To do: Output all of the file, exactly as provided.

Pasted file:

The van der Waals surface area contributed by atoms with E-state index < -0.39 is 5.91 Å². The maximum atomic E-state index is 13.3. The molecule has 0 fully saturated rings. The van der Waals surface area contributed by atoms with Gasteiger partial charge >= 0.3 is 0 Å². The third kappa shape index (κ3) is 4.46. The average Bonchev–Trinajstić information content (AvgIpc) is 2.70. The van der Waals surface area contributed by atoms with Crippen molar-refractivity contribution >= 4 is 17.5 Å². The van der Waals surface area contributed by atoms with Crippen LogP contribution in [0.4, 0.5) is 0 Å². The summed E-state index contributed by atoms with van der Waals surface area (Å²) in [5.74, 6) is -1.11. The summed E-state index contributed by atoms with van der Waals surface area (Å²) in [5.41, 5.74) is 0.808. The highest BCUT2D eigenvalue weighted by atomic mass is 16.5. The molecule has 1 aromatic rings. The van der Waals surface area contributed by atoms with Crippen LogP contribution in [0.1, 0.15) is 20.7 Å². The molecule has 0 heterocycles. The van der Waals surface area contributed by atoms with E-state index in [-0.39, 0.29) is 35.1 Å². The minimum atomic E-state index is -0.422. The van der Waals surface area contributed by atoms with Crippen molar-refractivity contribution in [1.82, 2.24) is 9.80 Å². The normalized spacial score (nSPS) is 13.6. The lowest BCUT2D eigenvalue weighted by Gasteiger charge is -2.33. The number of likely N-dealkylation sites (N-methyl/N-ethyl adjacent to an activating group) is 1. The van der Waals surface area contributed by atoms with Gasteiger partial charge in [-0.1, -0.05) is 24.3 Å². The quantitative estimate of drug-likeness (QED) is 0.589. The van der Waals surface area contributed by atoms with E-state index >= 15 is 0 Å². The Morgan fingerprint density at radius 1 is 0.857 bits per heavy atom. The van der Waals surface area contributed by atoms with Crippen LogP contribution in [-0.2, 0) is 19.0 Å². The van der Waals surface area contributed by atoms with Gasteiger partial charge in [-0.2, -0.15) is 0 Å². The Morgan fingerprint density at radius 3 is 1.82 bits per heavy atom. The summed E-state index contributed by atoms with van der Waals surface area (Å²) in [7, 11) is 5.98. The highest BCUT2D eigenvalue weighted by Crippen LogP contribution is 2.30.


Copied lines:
The van der Waals surface area contributed by atoms with E-state index < -0.39 is 5.91 Å². The maximum atomic E-state index is 13.3. The molecule has 0 fully saturated rings. The van der Waals surface area contributed by atoms with Gasteiger partial charge >= 0.3 is 0 Å². The third kappa shape index (κ3) is 4.46. The average Bonchev–Trinajstić information content (AvgIpc) is 2.70. The van der Waals surface area contributed by atoms with Crippen molar-refractivity contribution >= 4 is 17.5 Å². The van der Waals surface area contributed by atoms with Crippen LogP contribution in [0.4, 0.5) is 0 Å². The summed E-state index contributed by atoms with van der Waals surface area (Å²) in [5.74, 6) is -1.11. The summed E-state index contributed by atoms with van der Waals surface area (Å²) in [5.41, 5.74) is 0.808. The highest BCUT2D eigenvalue weighted by atomic mass is 16.5. The molecule has 1 aromatic rings. The van der Waals surface area contributed by atoms with Crippen LogP contribution in [0.1, 0.15) is 20.7 Å². The molecule has 0 heterocycles. The van der Waals surface area contributed by atoms with E-state index in [-0.39, 0.29) is 35.1 Å². The minimum atomic E-state index is -0.422. The van der Waals surface area contributed by atoms with Crippen molar-refractivity contribution in [1.82, 2.24) is 9.80 Å². The normalized spacial score (nSPS) is 13.6. The lowest BCUT2D eigenvalue weighted by Gasteiger charge is -2.33. The number of likely N-dealkylation sites (N-methyl/N-ethyl adjacent to an activating group) is 1. The van der Waals surface area contributed by atoms with Gasteiger partial charge in [-0.1, -0.05) is 24.3 Å². The quantitative estimate of drug-likeness (QED) is 0.589. The van der Waals surface area contributed by atoms with E-state index >= 15 is 0 Å². The Morgan fingerprint density at radius 1 is 0.857 bits per heavy atom. The van der Waals surface area contributed by atoms with Crippen LogP contribution in [-0.2, 0) is 19.0 Å². The van der Waals surface area contributed by atoms with Gasteiger partial charge in [-0.2, -0.15) is 0 Å². The Morgan fingerprint density at radius 3 is 1.82 bits per heavy atom. The summed E-state index contributed by atoms with van der Waals surface area (Å²) in [7, 11) is 5.98. The highest BCUT2D eigenvalue weighted by Crippen LogP contribution is 2.30.